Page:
'Afghanistan cricket is improving every day' - Nabi

Mohammad Nabi credited well-executed plans, an improved fielding performance and a clear thought process for Afghanistan's tense, two-wicket win against Bangladesh in the second ODI

Mohammad Nabi laces a cut through point, Bangladesh v Afghanistan, 2nd ODI, Mirpur, September 28, 2016

'The plan was to play until 40 overs and we could just concentrate on singles and doubles, and not hitting boundaries' - Mohammad Nabi  •  Associated Press

After Dawlat Zadran sliced Taskin Ahmed to the third-man boundary to seal Afghanistan's tense win, there were hugs and handshakes in the camp, a far cry from their exuberant celebrations after defeating Bangladesh in 2014 or West Indies at this year's World T20.
"We will try to win the series and then we will celebrate," Man of the Match Mohammad Nabi said, before breaking into a smile.
Nabi said the win will help people forget Afghanistan's close loss in the first ODI, where they lost by seven runs.
"After we lost the first game, people talked too much: 'why you lost because you were supposed to win the game. In the end you lost the game,' they said. From this win they are going to be really happy," Nabi said.
"The win against a Full Member side means big for Associate Nations. Afghanistan cricket is improving day by day. The win will give more energy to the people and everyone watching in Afghanistan will be happy from that win."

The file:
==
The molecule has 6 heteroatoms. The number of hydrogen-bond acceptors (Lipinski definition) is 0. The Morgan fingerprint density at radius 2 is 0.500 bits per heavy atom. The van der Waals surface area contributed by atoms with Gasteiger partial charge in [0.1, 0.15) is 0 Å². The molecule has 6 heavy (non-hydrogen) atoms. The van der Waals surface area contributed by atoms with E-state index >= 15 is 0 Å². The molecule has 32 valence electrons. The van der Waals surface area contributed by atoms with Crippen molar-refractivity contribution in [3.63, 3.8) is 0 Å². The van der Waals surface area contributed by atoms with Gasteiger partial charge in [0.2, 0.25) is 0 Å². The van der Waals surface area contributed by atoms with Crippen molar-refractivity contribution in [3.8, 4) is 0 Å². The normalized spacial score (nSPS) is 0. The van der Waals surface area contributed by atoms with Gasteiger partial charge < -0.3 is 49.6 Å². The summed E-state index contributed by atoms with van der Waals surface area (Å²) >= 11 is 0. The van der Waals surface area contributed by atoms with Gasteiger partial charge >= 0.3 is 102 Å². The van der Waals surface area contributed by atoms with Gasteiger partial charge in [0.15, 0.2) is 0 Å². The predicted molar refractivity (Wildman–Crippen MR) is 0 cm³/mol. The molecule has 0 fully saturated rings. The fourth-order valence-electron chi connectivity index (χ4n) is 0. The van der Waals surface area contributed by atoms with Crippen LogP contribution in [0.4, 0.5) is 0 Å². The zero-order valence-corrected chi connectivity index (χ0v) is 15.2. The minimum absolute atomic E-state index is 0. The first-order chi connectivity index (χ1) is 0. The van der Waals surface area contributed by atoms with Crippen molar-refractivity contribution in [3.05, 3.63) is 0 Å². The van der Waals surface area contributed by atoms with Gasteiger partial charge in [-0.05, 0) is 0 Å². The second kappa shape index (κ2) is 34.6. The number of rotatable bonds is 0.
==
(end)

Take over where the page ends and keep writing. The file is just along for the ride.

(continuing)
Afghanistan executed their gameplans, and stalled Bangladesh's momentum from the outset. Mohammad Nabi and Mirwais Ashraf were used against Bangladesh's openers, who prefer pace and width to score their runs.
Nabi, who returned figures of 10-3-16-2, credited their coach Lalchand Rajput and captain Asghar Stanikzai, along with an improved fielding performance for the win.
"The plan of the captain and coach was that both left-handed batsmen is coming to open and that I would be bowling from the start. The pitch had moisture.
"We discussed in the meetings that we are going for the win. It worked a lot in the bowling especially the spinners. We just dropped one catch. The boys worked a lot on the planning which helped us win the game," Nabi said.
Afghanistan were in trouble at 63 for 4 in their chase of 209 when Nabi joined Stanikzai. Nabi said the focus wasn't on finding the boundary during their 107-run stand despite the asking rate increasing steadily.
"The pitch condition was not suitable for batting. It was turning and skidding. The plan was to play until 40 overs and we could just concentrate on singles and doubles, and not hitting boundaries. We knew that in the few overs in the middle when we didn't hit any boundary, that's where the partnership was built.
"The experience worked a little, not too much. We didn't finish well. We threw the wickets away under pressure," Nabi said.

Mohammad Isam is ESPNcricinfo's Bangladesh correspondent. @isam84